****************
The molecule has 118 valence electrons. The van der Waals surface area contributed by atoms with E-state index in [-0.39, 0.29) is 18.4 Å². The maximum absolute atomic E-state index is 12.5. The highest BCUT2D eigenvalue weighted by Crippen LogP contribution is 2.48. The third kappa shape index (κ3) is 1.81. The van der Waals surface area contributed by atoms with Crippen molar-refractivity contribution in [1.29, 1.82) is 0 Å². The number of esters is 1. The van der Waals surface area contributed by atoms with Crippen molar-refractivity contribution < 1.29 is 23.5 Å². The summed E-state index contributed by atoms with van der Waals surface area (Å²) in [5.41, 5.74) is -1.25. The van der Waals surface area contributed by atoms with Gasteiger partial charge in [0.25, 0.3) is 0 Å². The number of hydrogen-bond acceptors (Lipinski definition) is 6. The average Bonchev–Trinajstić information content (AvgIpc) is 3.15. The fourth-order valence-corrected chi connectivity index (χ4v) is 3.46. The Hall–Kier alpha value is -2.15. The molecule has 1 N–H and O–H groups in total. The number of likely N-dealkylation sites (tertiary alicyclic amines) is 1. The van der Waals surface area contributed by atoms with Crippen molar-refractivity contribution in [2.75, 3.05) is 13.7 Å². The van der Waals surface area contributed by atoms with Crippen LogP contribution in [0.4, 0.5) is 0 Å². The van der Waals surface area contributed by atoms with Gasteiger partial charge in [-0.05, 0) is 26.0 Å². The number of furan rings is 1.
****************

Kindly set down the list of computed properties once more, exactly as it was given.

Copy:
The molecule has 118 valence electrons. The van der Waals surface area contributed by atoms with E-state index in [-0.39, 0.29) is 18.4 Å². The maximum absolute atomic E-state index is 12.5. The highest BCUT2D eigenvalue weighted by Crippen LogP contribution is 2.48. The third kappa shape index (κ3) is 1.81. The van der Waals surface area contributed by atoms with Crippen molar-refractivity contribution in [1.29, 1.82) is 0 Å². The number of esters is 1. The van der Waals surface area contributed by atoms with Crippen molar-refractivity contribution < 1.29 is 23.5 Å². The summed E-state index contributed by atoms with van der Waals surface area (Å²) in [5.41, 5.74) is -1.25. The van der Waals surface area contributed by atoms with Gasteiger partial charge in [0.25, 0.3) is 0 Å². The number of hydrogen-bond acceptors (Lipinski definition) is 6. The average Bonchev–Trinajstić information content (AvgIpc) is 3.15. The fourth-order valence-corrected chi connectivity index (χ4v) is 3.46. The Hall–Kier alpha value is -2.15. The molecule has 1 N–H and O–H groups in total. The number of likely N-dealkylation sites (tertiary alicyclic amines) is 1. The van der Waals surface area contributed by atoms with Crippen molar-refractivity contribution in [2.75, 3.05) is 13.7 Å². The van der Waals surface area contributed by atoms with Crippen LogP contribution in [0.4, 0.5) is 0 Å². The van der Waals surface area contributed by atoms with Gasteiger partial charge in [-0.05, 0) is 26.0 Å². The number of furan rings is 1.